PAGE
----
March 14, 2014
|Judith Ward, CFP®, is a senior financial planner and vice president of T. Rowe Price Investment Services.|
Generally speaking, when both spouses wait to start taking their Social Security benefits at age 70, they can receive the maximum amount. This strategy ensures the greatest possible income stream from Social Security while both spouses are living and for the surviving spouse. Waiting until age 70 will give you the greatest benefit amount, but a compromise approach could be just as favorable.
Many individuals may be uncomfortable with the idea of waiting to collect benefits. I can certainly understand this sentiment. As a matter of fact, most investors I talk to hope to retire before age 70, relying on income sources such as Social Security, pensions, and withdrawals from their investments. They may not want to spend more from their portfolios in order to wait to receive their Social Security benefits.
Consider a "Wait-and-Take" Approach
Married couples who do not want to wait until age 70 to collect benefits may want to consider a "wait-and-take" approach. Recent T. Rowe Price analysis suggests that the decisions of the historically higher-earning spouse have the most impact on a couple's retirement income stream. This may sound obvious; but quite frankly, we have found that couples tend to make the decision of when to collect Social Security benefits independently of one another and in isolation of other retirement income sources.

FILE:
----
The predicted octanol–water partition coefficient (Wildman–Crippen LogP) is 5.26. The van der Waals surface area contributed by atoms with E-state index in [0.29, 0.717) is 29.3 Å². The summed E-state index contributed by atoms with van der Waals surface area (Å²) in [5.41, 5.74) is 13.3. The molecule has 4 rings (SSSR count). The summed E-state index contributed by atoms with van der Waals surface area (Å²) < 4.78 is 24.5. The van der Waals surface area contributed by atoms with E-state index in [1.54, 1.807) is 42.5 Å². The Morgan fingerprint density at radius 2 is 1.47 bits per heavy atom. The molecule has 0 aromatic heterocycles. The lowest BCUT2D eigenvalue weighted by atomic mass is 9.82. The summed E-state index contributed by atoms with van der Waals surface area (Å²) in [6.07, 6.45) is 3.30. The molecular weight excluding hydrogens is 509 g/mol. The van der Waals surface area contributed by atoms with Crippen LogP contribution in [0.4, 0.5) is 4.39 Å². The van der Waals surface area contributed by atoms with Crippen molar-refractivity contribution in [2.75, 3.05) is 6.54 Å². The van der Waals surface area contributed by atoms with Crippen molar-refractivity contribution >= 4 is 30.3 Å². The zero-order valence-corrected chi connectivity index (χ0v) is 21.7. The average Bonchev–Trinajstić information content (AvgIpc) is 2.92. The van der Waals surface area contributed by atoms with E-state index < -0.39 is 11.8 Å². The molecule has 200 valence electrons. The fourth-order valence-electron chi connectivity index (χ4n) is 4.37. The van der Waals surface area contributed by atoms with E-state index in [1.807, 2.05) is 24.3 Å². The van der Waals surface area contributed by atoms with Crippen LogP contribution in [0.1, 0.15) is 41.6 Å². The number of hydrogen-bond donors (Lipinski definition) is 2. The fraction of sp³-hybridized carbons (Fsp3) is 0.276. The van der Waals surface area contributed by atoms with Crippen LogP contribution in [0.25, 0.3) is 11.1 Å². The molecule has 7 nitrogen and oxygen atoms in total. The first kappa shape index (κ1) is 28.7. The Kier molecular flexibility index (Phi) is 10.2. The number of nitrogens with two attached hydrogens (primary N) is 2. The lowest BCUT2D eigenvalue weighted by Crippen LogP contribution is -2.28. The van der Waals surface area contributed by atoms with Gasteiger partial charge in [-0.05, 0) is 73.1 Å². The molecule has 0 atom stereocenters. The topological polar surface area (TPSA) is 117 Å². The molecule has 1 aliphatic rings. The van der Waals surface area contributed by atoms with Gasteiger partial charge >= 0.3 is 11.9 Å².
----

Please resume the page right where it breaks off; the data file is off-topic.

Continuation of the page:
The higher-earning spouse could plan to start taking Social Security benefits at age 70, while the lower-earning spouse could begin whenever he or she chooses to retire, at age 62 or older.* This means you may have to draw more from your investments for a short time period if retiring prior to age 70, but you can decrease those withdrawals once the higher-earning spouse's Social Security benefits begin. In other words, you get a stream of predictable income earlier, you get flexibility around your retirement ages, and you are still able to maximize some Social Security benefits. This can result in a higher income stream throughout your retirement together and for whichever spouse survives.
Make the Decision Together
While waiting to take Social Security benefits until age 70 will result in a larger income stream for the rest of retirement, many investors may want more flexibility in when to begin. Married couples should make these decisions together, with other retirement income sources and goals in mind. Ultimately, your choice about when to start taking benefits could affect your quality of life for years to come.
*If you and/or your spouse can wait until Full Retirement Age, you may be able to include spousal benefits in your strategy.